These Mangrove Management Plans, written in 1985 by one of Fiji’s foremost terrestrial biologists, Dr Dick Watling, while not formulated into law in the Fiji Islands, remain the only comprehensive study of Fiji’s mangrove areas available.
Together these plans comprised over 15,000 ha or about 35% of Fiji’s mangroves.
Maps were prepared of the mangrove resource with the mangroves allocated to alliances (dominant species’ associations which characterised the mangroves of the area and their assumed productivity). Separate maps were then prepared with a zonation overlay.
A hierarchical designation of zones was proposed so as to allow a degree of flexibility with the ‘Managed’ and ‘Development’ designated zones whilst affording maximum protection for the majority of the resource (Table 1 and Figure 2).
The overall purpose of the plan and the zoned maps was to provide the Mangrove Management Committee and Department of Lands with a framework for decision-making when development applications were received or when departmental licensing for specific purposes i.e. mangrove harvesting for timber.
The maps were also shown to developers to focus their attention on the need or not to convert mangroves, and/or direct their attention to more suitable sites.
Mangrove Zonation in the Mangrove Management Plan for Fiji 1985/86.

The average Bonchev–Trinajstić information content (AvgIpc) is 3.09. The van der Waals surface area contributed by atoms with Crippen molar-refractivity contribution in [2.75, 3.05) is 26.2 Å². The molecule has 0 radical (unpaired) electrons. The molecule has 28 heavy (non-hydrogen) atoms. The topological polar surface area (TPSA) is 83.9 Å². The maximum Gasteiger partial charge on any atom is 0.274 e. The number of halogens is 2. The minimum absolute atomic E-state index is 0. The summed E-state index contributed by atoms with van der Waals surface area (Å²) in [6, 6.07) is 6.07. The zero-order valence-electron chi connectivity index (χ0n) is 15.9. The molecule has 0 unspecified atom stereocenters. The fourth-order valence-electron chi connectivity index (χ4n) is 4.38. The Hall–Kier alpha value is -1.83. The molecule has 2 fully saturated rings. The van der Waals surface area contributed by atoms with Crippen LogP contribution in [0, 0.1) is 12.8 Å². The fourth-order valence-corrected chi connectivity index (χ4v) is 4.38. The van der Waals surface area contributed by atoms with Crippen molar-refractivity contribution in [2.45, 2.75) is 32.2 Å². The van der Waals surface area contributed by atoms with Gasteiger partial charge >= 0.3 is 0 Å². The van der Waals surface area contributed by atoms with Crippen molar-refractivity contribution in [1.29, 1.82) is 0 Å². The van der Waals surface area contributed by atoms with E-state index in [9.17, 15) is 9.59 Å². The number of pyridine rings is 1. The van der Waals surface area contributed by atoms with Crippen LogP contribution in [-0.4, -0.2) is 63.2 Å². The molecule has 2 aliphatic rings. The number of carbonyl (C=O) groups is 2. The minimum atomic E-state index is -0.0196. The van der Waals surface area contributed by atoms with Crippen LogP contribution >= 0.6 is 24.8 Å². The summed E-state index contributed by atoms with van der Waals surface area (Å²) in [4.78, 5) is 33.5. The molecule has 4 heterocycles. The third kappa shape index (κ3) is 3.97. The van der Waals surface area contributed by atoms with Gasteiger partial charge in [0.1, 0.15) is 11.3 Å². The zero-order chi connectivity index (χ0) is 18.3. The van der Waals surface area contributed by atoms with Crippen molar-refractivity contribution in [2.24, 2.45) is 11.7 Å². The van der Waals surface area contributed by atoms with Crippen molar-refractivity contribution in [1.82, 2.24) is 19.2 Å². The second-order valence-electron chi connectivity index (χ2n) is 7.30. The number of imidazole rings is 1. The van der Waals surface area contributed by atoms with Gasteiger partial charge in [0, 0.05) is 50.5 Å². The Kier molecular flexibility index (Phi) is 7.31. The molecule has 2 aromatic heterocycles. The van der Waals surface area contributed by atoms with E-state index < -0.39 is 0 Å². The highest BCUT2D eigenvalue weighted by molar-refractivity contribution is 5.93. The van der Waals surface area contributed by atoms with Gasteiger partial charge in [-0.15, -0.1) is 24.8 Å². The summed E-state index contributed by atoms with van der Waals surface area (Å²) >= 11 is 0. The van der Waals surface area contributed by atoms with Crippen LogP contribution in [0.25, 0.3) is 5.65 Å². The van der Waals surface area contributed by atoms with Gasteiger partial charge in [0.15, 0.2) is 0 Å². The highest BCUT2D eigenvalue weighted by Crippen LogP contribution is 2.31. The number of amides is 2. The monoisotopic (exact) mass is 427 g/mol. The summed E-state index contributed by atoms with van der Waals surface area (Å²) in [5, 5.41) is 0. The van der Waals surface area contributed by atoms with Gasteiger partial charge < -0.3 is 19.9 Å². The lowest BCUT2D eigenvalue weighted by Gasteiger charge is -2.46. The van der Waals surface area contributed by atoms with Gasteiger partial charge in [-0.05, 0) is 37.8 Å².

Primary – Mangrove Reserve
- Resource Reserve
- National Reserve
Secondary – Managed Resource
- Traditional Use
- Wood Production
- Shoreline Protection
Tertiary – Development Zone
- Sewage Treatment
- Effluent Processing
- Urban Development
- Tourism Development
- Agriculture Development
A Mangrove Management Plan For Fiji (Phase 2)
A plan for the Mangroves of the Nadi Bay and Suva-Navua Locales
Phase I of the present project – A Mangrove Management Plan for Fiji established the basis of a broad zonation philosophy for Fijian Mangroves (Appendix 1). This was then applied to the mangroves of the Ba, Labasa and Rewa Deltas which comprise 10,686 ha, over a quarter of Fiji’s Mangrove resource. In July 1986, the Cabinet of the Fiji Government endorsed the National Policy Plan for Fijian Mangroves as proposed in Phase 1 of the project [Appendix 2).
While the mangroves of the Ba, Labasa and Rewa Delta are the major and most concentrated formations in the country, they are lightly affected by development pressures which threaten certain areas of Fiji’s mangroves. In consequence, Phase II of the project examined two mangrove locales which because of their location and accessibility are considered the most threatened in the country :
The Suva-Navua Locale is a 60 km coastline of luxurious but essentially fringing mangroves (Fig.1); there is only a single major river estuary-the Navua. Being adjacent to Suva, Fiji’s capital and largest concentrated population, the locale is under increasing pressure from diverse sectors including reclamation and uncontrolled utilisation,
The Nadi Bay Locale contains a greater area of less vigorous mangrove along its 70 km coastline (Fig.1). The locale is the centre of much tourist associated development and its hinterland is a densely populated rural area of small-hoider cane farmers. The locale is associated with two urban concentrations – Nadi/Nadi Airport and Lautoka,
Conditions and personnel for Phase II of the project (Jan-March 1986) were the same as for Phase I, with Dr Dick Watling assigned as Mangrove Consultant and working as Project Officer for the Mangrove Management Committee. The project continued to be over seen by the Fiji Government through the Mangrove Management Committee as a joint project between them and the South Pacific Regional Environmental Programme of the South Pacific Commission.